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Loyola spotlights women's role in reforming New Orleans

September 24, 2010

Loyola University New Orleans’ Center for the Study of New Orleans presents the latest installment in the Biever Guest Lecture Series, “A Woman's Work is Never Done: Reforming and Rebuilding New Orleans.” The event, which will highlight the changes women's voluntary organizations have brought to the social and political life of the Crescent City post-Katrina, is scheduled for Thursday, Oct. 7, at 7 p.m. in Nunemaker Auditorium.

"We are very happy that Pamela Tyler will be our featured speaker. Dr. Tyler is a nationally recognized scholar of American women's history and the author of the award-winning book, ‘Silk Stockings and Ballot Boxes: Women and Politics in New Orleans, 1920-1965’,” said CSNO Director Leslie Parr, Ph.D. “We are also excited that three women who have contributed so much to post-Katrina New Orleans, Ruthie Frierson, Anne Milling and LaToya Cantrell, will join Tyler for a discussion about the city and the challenges it faces."

Frierson heads Citizens for 1 Greater New Orleans, a non-partisan grassroots initiative born in the wake of Hurricane Katrina and designed to be a voice for reform and renewal for Greater New Orleans and a better Louisiana. In 2006, the group successfully lobbied the state legislature to approve historic legislation dissolving local levee commissions and creating the Southeast Louisiana Flood Protection Authority. This new unified 16 member levee board was comprised of engineers and credible flood protection experts.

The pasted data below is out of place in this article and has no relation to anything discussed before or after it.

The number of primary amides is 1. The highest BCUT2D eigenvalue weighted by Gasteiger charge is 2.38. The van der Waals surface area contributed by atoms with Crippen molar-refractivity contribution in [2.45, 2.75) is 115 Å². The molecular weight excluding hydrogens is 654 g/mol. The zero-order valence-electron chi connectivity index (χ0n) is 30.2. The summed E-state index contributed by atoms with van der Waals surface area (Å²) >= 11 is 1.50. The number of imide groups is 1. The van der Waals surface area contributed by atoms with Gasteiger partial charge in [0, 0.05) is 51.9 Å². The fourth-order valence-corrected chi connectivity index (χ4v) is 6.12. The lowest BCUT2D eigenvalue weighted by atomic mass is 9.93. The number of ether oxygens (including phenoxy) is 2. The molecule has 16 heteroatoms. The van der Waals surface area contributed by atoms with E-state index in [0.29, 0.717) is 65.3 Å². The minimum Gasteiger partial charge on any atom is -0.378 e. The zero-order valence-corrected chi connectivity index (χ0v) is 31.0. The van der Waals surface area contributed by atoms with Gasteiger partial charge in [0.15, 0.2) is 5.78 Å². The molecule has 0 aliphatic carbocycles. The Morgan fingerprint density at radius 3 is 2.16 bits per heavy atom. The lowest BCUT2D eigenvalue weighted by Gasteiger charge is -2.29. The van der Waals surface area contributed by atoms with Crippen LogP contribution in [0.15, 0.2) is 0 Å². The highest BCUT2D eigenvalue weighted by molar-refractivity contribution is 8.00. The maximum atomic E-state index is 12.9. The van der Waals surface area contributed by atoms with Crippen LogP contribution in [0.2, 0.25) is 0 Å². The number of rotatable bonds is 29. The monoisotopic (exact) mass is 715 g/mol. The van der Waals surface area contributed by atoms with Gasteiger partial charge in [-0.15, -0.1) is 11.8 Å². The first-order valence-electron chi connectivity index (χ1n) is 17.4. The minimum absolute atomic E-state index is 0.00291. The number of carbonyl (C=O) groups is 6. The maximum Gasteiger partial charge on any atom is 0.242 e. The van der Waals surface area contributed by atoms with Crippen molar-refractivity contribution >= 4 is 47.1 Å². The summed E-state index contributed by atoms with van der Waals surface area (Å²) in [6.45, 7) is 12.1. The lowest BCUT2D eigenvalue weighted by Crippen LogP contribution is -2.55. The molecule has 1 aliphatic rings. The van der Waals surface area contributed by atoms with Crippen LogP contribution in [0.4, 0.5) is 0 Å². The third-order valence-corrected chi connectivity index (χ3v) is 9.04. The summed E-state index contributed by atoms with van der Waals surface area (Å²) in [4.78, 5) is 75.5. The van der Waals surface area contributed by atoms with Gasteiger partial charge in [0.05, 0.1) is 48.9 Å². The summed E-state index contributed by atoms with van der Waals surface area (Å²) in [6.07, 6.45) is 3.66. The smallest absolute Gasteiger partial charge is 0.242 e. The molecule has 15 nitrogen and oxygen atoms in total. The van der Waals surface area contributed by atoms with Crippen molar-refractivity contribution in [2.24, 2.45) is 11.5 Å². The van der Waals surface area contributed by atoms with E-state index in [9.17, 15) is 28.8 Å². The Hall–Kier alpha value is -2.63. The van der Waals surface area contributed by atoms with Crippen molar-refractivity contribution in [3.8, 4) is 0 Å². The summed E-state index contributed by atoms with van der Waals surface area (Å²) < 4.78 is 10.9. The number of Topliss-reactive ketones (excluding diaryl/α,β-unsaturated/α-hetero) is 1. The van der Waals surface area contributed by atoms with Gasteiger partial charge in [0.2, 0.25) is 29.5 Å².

Milling is a political and civic activist and founder of the advocacy group Women of the Storm. The group gained national attention in the wake of Hurricane Katrina, when several members flew to Washington, D.C., to extend a personal invitation to every member of the House and Senate to visit New Orleans and acquire the first-hand information required to shape intelligent policy decisions. In reaction to the BP oil spill, Women of the Storm unveiled the “Be the One” video campaign, created and funded by the group and featuring an array of national celebrities committed to coastal restoration. The electronic petition demanding funding for Gulf Coast restoration garnered 100,000 signatures in just over 100 hours.

Broadmoor Improvement Association President LaToya Cantrell led the fight to save her neighborhood, which saw extensive flooding as a result of Hurricane Katrina. Her group successfully fought off efforts to demolish large parts of the neighborhood following the storm. Today, more than 70 percent of the homes in the area have been restored.

For more information regarding the event or to arrange an interview, contact Janine Sheedy at 504-865-3289 or jmsheedy@loyno.edu.

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